Objectives and Content
The course provides an overview of landforms, landforming processes, and landscape evolution. In particular, it aims to shed light on various landforming processes and how these depend on climate and tectonic regimes, and time. The course shall further convey an understanding of landforming processes on different temporal and spatial magnitudes.
The course addresses topics such as the relationship between landforms, structural, bedrock, and Quaternary geology, as well as various models for landscape evolution in various places around the world, with special emphasis on Norway. Two important parts of the course are fieldwork and writing of essays. This includes searching for relevant information, correct use of citations in the text, and managing of references. In addition, the writing of essays includes giving comments on texts written by fellow students (i.e. peer-reviewing), as well as handling feedback received on the essays.
On completion of the course the student should have the following learning outcomes defined in terms of knowledge, skills and general competence:
The student can
- explain principal terms, definitions and theories (e.g. conceptual approaches in geomorphology)
- describe landforms and landforming processes in different climate zones and tectonic regimes
- explain different theories and models for landscape evolution
- discuss the development of micro to mega scale landforms and their lifespans
- assess the mode of formation, age and history for landforms in Norway
The student can
- plan and carry out a geomorphological field investigation (incl. observation, interpretation, report)
- search and find relevant information to elucidate geomorphological problems
- evaluate what information that requires citation in own essay texts, as well as apply a relevant tool for handling references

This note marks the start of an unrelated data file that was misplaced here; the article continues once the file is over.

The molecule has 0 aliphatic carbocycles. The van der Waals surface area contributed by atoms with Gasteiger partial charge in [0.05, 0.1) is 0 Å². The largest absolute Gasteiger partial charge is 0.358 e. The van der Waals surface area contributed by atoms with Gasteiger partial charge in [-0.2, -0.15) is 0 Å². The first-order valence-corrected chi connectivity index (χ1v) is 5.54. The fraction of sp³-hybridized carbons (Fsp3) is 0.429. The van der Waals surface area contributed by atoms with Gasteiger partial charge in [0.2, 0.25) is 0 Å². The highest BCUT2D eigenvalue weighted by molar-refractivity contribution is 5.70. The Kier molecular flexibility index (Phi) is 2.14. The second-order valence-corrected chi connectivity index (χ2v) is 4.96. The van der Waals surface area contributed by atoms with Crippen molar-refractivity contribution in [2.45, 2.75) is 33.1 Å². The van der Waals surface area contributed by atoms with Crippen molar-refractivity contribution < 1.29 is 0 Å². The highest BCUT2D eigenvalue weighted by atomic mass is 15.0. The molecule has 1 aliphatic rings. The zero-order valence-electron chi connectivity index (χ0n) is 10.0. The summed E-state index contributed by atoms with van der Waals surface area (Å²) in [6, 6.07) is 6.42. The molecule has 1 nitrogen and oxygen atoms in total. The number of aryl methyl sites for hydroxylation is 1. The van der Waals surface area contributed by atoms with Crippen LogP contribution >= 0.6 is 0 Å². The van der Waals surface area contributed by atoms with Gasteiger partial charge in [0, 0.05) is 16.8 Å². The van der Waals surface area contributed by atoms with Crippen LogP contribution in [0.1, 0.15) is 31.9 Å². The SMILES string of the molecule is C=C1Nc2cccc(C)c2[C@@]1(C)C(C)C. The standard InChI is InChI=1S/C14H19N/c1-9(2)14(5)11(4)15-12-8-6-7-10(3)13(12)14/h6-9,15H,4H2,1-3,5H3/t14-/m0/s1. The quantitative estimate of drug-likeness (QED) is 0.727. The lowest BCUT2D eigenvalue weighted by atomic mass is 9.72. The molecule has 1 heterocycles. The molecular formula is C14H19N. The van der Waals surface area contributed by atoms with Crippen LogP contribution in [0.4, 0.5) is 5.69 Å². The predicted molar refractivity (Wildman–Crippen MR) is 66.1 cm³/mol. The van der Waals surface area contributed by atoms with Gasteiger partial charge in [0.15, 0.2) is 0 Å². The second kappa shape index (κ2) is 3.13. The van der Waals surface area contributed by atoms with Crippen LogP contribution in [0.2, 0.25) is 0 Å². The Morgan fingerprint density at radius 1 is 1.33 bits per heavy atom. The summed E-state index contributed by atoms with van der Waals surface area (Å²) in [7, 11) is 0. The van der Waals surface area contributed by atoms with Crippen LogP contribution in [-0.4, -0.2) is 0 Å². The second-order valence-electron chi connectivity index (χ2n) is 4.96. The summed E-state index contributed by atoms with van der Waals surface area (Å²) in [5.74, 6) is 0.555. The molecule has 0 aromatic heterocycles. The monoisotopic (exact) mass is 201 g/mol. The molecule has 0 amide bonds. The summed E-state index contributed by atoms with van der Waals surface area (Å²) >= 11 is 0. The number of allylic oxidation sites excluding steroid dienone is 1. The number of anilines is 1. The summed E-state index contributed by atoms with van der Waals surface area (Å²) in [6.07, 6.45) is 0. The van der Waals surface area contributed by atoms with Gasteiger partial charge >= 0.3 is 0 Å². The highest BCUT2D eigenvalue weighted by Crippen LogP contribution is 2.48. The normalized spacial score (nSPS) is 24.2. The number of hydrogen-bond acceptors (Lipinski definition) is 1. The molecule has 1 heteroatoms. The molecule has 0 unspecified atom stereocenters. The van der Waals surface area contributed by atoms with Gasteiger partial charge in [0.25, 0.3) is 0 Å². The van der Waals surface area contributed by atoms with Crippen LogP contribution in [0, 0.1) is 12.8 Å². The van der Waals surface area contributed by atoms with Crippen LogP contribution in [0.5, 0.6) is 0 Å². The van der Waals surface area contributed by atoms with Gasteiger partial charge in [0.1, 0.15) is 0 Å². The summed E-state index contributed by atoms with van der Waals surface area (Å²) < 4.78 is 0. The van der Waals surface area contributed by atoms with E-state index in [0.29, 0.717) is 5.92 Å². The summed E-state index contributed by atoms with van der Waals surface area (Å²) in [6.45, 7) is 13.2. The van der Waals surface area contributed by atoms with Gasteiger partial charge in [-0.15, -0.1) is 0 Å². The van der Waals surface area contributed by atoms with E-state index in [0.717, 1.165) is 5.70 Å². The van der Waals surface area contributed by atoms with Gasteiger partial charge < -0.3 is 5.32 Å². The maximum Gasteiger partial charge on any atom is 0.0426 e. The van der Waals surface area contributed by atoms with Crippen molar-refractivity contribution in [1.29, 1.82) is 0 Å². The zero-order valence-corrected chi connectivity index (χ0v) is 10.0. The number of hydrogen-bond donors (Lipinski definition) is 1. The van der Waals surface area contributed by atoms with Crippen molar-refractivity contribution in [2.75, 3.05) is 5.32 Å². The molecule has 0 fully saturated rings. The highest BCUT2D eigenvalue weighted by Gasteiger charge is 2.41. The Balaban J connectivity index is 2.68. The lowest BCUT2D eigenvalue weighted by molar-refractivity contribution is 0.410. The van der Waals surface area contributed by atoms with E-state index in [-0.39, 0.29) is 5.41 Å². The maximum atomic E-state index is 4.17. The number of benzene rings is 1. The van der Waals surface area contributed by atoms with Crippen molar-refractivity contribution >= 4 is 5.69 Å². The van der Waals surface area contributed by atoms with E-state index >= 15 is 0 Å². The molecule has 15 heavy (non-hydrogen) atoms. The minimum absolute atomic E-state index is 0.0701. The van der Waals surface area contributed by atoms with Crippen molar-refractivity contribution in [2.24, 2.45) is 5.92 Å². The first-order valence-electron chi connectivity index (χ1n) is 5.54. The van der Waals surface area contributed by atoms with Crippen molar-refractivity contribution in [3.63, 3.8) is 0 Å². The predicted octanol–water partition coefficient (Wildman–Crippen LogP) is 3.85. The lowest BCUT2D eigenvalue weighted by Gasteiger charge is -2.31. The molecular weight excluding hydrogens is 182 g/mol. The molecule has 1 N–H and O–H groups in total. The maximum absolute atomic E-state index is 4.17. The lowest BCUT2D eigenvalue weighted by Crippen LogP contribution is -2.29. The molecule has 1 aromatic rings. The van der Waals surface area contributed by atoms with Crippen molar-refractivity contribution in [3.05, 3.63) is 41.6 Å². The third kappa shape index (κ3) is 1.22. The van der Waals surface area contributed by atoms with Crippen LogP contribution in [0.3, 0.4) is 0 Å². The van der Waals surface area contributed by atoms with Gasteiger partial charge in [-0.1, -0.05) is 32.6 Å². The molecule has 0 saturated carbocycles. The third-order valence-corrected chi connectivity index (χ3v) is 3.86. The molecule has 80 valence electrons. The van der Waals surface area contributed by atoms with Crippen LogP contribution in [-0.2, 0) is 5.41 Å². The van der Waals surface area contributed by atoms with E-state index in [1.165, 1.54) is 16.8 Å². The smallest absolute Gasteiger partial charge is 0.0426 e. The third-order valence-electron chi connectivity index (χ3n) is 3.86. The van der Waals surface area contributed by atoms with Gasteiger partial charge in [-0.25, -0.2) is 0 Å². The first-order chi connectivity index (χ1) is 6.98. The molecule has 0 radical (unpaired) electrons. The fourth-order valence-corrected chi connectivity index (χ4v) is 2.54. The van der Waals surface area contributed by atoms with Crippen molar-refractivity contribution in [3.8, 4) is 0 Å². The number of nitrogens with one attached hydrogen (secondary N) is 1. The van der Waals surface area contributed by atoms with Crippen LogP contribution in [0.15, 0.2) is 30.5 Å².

- compare and discuss the formation of large-scale landforms involving both exogenous and endogenous processes
The student can
- apply a precise geological language to describe and discuss geological processes, phenomena and theories
- demonstrate the ability to function individually, in cooperation and ethically with others
- acknowledge, evaluate and communicate the role of humans in, and our dependency and impact on, the Earth system
- accomplish field work in alignment with GEO¿s/UiB¿s health and safety regulations
- use field-based techniques to obtain and work with Earth science data
- use libraries and scientific databases to retrieve relevant information, including the proper citation of sources
Access to the Course
Access to the course requires admission to a programme of study at The Faculty of Mathematics and Natural Sciences.
Compulsory Assignments and Attendance
Approved compulsory assignments are valid for 2 semesters after course completion.
Forms of Assessment
The forms of assessment are: Portfolio evaluation.
The grading scale used is A to F. Grade A is the highest passing grade in the grading scale, grade F is a fail.
Spring. Assessment is only provided in semesters with teaching.
The reading list will be available within June 1st for the autumn semester and December 1st for the spring semester.
The course will be evaluated by the students in accordance with the quality assurance system at UiB and the department.
The Programme Committee is responsible for the content, structure and quality of the study programme and courses.
The course coordinator and administrative contact person can be found on Mitt UiB, or you may contact firstname.lastname@example.org.
The Faculty for Mathematics and Natural Sciences, Department of Earth Science has the administrative responsibility for the course and program
The student coordinator can be contacted here:
Type of assessment: Portfolio assessment